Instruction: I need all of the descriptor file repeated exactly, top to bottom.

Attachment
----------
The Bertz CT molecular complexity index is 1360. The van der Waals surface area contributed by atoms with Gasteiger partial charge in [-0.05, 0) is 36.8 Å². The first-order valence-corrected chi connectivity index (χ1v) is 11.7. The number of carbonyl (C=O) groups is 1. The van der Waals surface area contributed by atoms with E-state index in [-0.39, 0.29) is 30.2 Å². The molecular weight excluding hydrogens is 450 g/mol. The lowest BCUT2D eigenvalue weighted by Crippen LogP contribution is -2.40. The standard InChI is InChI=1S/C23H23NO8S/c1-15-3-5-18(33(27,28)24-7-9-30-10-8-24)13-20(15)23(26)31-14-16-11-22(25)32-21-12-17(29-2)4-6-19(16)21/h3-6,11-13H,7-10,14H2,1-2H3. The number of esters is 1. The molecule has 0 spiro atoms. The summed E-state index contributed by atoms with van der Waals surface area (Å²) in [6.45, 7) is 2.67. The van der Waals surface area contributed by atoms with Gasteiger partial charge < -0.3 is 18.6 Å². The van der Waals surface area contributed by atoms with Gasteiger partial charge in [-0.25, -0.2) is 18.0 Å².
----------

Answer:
The Bertz CT molecular complexity index is 1360. The van der Waals surface area contributed by atoms with Gasteiger partial charge in [-0.05, 0) is 36.8 Å². The first-order valence-corrected chi connectivity index (χ1v) is 11.7. The number of carbonyl (C=O) groups is 1. The van der Waals surface area contributed by atoms with E-state index in [-0.39, 0.29) is 30.2 Å². The molecular weight excluding hydrogens is 450 g/mol. The lowest BCUT2D eigenvalue weighted by Crippen LogP contribution is -2.40. The standard InChI is InChI=1S/C23H23NO8S/c1-15-3-5-18(33(27,28)24-7-9-30-10-8-24)13-20(15)23(26)31-14-16-11-22(25)32-21-12-17(29-2)4-6-19(16)21/h3-6,11-13H,7-10,14H2,1-2H3. The number of esters is 1. The molecule has 0 spiro atoms. The summed E-state index contributed by atoms with van der Waals surface area (Å²) in [6.45, 7) is 2.67. The van der Waals surface area contributed by atoms with Gasteiger partial charge < -0.3 is 18.6 Å². The van der Waals surface area contributed by atoms with Gasteiger partial charge in [-0.25, -0.2) is 18.0 Å².